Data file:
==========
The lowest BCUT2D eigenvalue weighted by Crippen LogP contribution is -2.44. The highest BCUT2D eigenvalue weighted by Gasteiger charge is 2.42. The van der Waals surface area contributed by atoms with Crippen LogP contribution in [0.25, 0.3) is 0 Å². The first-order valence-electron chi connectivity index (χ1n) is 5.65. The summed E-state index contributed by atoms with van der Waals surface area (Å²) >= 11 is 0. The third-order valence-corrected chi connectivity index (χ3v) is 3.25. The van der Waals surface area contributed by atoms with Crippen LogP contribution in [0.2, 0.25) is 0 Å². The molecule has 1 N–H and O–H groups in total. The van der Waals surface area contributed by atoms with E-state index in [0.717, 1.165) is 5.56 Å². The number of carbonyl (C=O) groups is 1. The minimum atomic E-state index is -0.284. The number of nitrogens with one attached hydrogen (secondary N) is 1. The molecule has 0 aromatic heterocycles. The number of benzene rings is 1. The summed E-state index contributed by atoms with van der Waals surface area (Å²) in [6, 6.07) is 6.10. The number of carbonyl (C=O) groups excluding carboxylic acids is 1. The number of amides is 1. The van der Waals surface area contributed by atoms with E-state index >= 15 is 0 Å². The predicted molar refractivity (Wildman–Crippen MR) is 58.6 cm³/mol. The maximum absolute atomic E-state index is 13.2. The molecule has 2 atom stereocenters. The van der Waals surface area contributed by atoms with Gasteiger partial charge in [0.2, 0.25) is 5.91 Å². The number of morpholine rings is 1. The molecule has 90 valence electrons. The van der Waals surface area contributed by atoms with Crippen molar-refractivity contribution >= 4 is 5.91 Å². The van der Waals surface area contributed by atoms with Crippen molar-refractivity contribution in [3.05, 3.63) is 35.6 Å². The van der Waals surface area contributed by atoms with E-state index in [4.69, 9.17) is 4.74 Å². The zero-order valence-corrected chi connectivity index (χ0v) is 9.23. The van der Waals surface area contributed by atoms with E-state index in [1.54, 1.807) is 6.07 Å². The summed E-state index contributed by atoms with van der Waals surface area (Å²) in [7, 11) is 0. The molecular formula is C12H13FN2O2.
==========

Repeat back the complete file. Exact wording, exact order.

The lowest BCUT2D eigenvalue weighted by Crippen LogP contribution is -2.44. The highest BCUT2D eigenvalue weighted by Gasteiger charge is 2.42. The van der Waals surface area contributed by atoms with Crippen LogP contribution in [0.25, 0.3) is 0 Å². The first-order valence-electron chi connectivity index (χ1n) is 5.65. The summed E-state index contributed by atoms with van der Waals surface area (Å²) >= 11 is 0. The third-order valence-corrected chi connectivity index (χ3v) is 3.25. The van der Waals surface area contributed by atoms with Crippen LogP contribution in [0.2, 0.25) is 0 Å². The molecule has 1 N–H and O–H groups in total. The van der Waals surface area contributed by atoms with E-state index in [0.717, 1.165) is 5.56 Å². The number of carbonyl (C=O) groups is 1. The minimum atomic E-state index is -0.284. The number of nitrogens with one attached hydrogen (secondary N) is 1. The molecule has 0 aromatic heterocycles. The number of benzene rings is 1. The summed E-state index contributed by atoms with van der Waals surface area (Å²) in [6, 6.07) is 6.10. The number of carbonyl (C=O) groups excluding carboxylic acids is 1. The number of amides is 1. The van der Waals surface area contributed by atoms with E-state index >= 15 is 0 Å². The predicted molar refractivity (Wildman–Crippen MR) is 58.6 cm³/mol. The maximum absolute atomic E-state index is 13.2. The molecule has 2 atom stereocenters. The van der Waals surface area contributed by atoms with Gasteiger partial charge in [0.2, 0.25) is 5.91 Å². The number of morpholine rings is 1. The molecule has 90 valence electrons. The van der Waals surface area contributed by atoms with Crippen molar-refractivity contribution >= 4 is 5.91 Å². The van der Waals surface area contributed by atoms with Crippen molar-refractivity contribution in [3.05, 3.63) is 35.6 Å². The van der Waals surface area contributed by atoms with E-state index in [4.69, 9.17) is 4.74 Å². The zero-order valence-corrected chi connectivity index (χ0v) is 9.23. The van der Waals surface area contributed by atoms with E-state index in [1.54, 1.807) is 6.07 Å². The summed E-state index contributed by atoms with van der Waals surface area (Å²) in [7, 11) is 0. The molecular formula is C12H13FN2O2.